The publication of the Leaving Cert results last Monday was always going to be met with cries of “unfair” from those who didn’t make it to the summit of their expectations. Some have gone as far as to posit the notion that an injustice has been visited on this cohort.
How could it be any other way? Over 60,000 students were marked on the exam in a manner that was unique and strange because of the prevailing health emergency. There was no way that everybody was going to be happy. It was inevitable that when expectations were not met by the calculated results scheme, there would be claims that the system was simply unfair on some.
We had advance warning of this. Last month in the UK, the cohort that were left most unhappy were those from disadvantaged backgrounds. The algorithm used by the UK education authorities placed an emphasis on a school’s previous results. This, in turn, meant that those most negatively impacted by this “Covid exam” were high achievers in disadvantaged areas.
In response to that political and social fallout, the Government in this country recalibrated their approach to a horrendously difficult task. The result has been that a small, but vocal constituency, is now claiming that the system has been unfair to prospective high-achieving students, particularly those who attend private, fee-paying schools.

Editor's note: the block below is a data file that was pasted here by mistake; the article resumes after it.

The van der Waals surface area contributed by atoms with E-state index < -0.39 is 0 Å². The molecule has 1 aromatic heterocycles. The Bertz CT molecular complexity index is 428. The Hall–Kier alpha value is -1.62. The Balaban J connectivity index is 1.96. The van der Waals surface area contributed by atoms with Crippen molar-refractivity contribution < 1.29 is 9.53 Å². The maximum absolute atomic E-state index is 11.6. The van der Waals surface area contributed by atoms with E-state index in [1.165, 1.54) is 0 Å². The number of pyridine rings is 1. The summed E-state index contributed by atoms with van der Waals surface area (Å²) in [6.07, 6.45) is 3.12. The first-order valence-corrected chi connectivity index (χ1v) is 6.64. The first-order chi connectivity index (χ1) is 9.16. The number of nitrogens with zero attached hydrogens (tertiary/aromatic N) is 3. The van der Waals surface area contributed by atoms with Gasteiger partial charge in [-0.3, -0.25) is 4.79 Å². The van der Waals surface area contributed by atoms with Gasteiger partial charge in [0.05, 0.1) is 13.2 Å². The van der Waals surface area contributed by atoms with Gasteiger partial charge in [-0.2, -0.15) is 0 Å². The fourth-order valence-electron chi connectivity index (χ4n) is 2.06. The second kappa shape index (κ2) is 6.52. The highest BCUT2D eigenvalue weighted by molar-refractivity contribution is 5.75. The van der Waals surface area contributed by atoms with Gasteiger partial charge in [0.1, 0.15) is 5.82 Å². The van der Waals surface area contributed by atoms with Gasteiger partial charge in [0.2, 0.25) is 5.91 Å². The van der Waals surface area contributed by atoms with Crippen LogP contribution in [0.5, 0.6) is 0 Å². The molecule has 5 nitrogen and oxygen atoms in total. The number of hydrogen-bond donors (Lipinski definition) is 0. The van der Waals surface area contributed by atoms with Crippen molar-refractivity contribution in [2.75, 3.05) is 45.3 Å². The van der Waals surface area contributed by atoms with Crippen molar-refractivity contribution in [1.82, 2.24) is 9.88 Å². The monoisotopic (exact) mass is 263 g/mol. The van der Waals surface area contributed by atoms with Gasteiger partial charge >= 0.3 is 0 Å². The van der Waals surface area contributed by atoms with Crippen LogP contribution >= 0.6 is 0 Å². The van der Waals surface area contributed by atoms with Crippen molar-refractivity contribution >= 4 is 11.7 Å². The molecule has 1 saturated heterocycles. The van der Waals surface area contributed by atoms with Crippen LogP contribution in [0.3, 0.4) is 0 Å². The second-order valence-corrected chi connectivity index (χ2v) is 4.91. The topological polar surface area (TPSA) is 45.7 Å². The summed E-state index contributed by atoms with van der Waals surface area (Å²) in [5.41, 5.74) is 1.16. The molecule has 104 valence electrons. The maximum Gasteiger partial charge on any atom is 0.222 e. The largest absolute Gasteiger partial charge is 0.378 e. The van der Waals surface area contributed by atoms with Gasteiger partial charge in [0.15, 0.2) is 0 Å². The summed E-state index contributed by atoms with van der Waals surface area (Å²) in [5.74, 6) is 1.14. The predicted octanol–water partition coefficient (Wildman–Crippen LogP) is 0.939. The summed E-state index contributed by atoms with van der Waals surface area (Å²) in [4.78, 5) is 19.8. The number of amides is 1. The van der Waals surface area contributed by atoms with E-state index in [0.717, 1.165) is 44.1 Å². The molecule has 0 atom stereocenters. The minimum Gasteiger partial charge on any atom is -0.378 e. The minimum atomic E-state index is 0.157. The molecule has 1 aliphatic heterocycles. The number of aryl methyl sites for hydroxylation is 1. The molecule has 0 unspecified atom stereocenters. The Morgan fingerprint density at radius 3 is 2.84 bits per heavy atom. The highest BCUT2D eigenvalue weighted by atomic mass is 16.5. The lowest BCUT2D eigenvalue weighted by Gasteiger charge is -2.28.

One headline in the Irish Times this week asked 'Have private schools lost out in the calculated grades process?' It has been reported that some parents of pupils in private and grind schools are already consulting their legal people.
Barrister John Temple told thethat he has had solicitors contacting him directly. “It seems to be more private students that have been impacted,” he said. “They see themselves as victims of standardisation”. He said the issue has the potential to “affect them greatly and cause an injustice”.
That word “injustice” is set to feature even more in the coming days following the publication yesterday of the first round of college place offers.
Any discourse on the fallout from results must in the first instance take account of personal disappointment or even devastation felt by anyone whose expectations weren’t met. These pupils have seen a dream formulated over the last few years of their short lives simply disappear. They will believe a future has been swiped from them. For most, it will be the first time they have been assailed by life’s slings and arrows.
Their pain is real and it will take time for perspective to ease it. On a human level this applies as much to the pupil from the fee-paying schools committed to following a parent into law or medicine as it does the pupil who has beaten all the odds to be the first in a family to have the ambition and opportunity to attend third level.
It applies to the pupil who desperately just wanted to pass the damn thing but couldn’t manage it, or the applicant for a post Leaving Cert course who has fallen short.
But to suggest that the system used this year was unjust or unfair to any real extent is to infer that the normal system is fair. Does anybody really believe that?